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ZP Microphones ZP800G

Cardioid Capacitor Microphone By Hugh Robjohns
Published October 2021

ZP Microphones ZP800G

Can a solid‑state microphone really give you the sound of Sony’s classic valve C800G?

ZP Custom Microphones are an established vintage microphone repairer based in Belgium, and who are now a boutique manufacturer, too. Currently the company offer a single limited‑edition product, the ZP800G, and the microphone’s name provides a strong hint of its intention. This is a high‑quality vocal microphone designed to have a similar sound character to the much revered, but scarily expensive and exclusive, Sony C800G microphone.

Surprisingly, given its aims, most aspects of this new Belgian microphone are substantially different from Sony’s classic. For example, the Japanese original uses a triode‑connected 6AU6 pentode valve for its impedance converter, kept cool by a uniquely idiosyncratic cooling system extending to the rear of the mic body. In contrast, the ZP microphone features a completely conventional cylindrical body with solid‑state FET‑based circuitry.

One thing both mics do have in common, though, is the use of a customised 34mm, centre‑terminated, Neumann K67‑style dual‑diaphragm capsule made in China. However, whereas the Sony flagship microphone offers selectable omni and cardioid polar patterns, the ZP mic has a fixed cardioid‑only pattern.

The most significant difference of all between these two mics is that while the Sony C800G costs more than £10,500 in the UK, ZP Custom Microphones’ ZP800G microphone is available for less than a fifth of that!

Given such radical technical differences between these two mics it might seem surprising that company CEO and designer Gregory de Mee claims the “sonic footprint and audio quality… are identical”. While that was the primary goal, he also wanted the mic to be better suited to modern recording practices, meaning smaller, easier to rig, and more convenient to use — which was why he eschewed the delicate and slow‑to‑warm‑up valve and its associated heavy external power supply, and adopted robust and instantly functioning phantom‑powered FET circuitry.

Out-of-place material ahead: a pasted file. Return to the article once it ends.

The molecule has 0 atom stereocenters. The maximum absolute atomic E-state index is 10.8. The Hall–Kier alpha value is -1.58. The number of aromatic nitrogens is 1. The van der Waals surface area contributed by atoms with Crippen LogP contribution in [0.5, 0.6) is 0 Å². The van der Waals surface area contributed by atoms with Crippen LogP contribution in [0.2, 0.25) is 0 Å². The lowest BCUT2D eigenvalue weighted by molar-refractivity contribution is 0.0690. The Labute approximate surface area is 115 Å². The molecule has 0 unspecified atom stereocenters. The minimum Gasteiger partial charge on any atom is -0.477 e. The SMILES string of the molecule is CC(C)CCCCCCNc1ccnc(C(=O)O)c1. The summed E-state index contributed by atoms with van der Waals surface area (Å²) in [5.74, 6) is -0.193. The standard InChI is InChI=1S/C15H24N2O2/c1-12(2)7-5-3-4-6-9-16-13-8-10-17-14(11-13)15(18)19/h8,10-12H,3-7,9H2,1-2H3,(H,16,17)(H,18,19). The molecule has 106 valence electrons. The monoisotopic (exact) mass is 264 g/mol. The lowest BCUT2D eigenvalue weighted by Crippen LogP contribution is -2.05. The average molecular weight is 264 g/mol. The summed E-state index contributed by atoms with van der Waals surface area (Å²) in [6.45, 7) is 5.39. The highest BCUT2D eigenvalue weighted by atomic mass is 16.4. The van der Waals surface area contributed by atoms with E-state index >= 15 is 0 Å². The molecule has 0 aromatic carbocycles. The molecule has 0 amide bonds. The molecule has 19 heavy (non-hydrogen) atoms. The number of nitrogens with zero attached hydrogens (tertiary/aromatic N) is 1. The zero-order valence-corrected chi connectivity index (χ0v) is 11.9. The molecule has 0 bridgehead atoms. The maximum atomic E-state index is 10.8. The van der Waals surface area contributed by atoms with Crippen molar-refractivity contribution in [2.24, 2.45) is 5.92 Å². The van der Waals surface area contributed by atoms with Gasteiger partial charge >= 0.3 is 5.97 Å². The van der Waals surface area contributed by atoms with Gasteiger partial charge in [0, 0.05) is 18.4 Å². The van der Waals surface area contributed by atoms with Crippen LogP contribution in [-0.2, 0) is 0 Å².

The decision to provide only a cardioid polar pattern, when most vocal recordings with the C800G are probably made with the omni setting, might seem more perplexing, but de Mee’s reasoning is that project studio acoustics aren’t as good as those of professional studios and that a cardioid polar pickup is more forgiving in that context, as it excludes more ambient sound. Another way to reduce the ambient acoustic’s contribution is to place the mic closer to the source, and so de Mee has optimised the capsule and circuitry for a relatively close working distance of 100mm (four inches). That’s probably around half the distance that most vocalists in a professional studio would typically use the C800G. Obviously, working a cardioid pattern mic this closely invokes the proximity effect, but the ‘ZPK8A’ capsule is built to ZP Microphones’ own specs and the elements assembled and fine‑tuned in the company’s Belgian workshop to achieve the required tonal balance at that close distance.

One benefit of using a dual‑diaphragm capsule in cardioid mode is that it is inherently less noisy than it would be in its omni mode — the reason being that only one side of the capsule contributes electrically to the microphone’s output. Combining that aspect with high‑quality solid‑state electronics allows the ZP800G to claim a self‑noise figure of 12dB SPL (A‑weighted), whereas Sony specify the C800G in cardioid mode at 18dBSPL (and nearly 21dB SPL in omni mode).

The decision to provide only a cardioid polar pattern might seem more perplexing, but [designer] de Mee’s reasoning is that project studio acoustics aren’t as good as those of professional studios and that a cardioid polar pickup is more forgiving in that context, as it excludes more ambient sound.

The ZP800G Package

The ZP800G ships with a hard‑shell zippered case with internal padding. A net pocket in the lid behind a protective flap stores a hard plastic stand adapter and an ‘info card’ which is actually a flip‑out 4GB USB thumb drive. Sadly, though, none of my PCs were able to access it so I’ve no idea what information might have been supplied...

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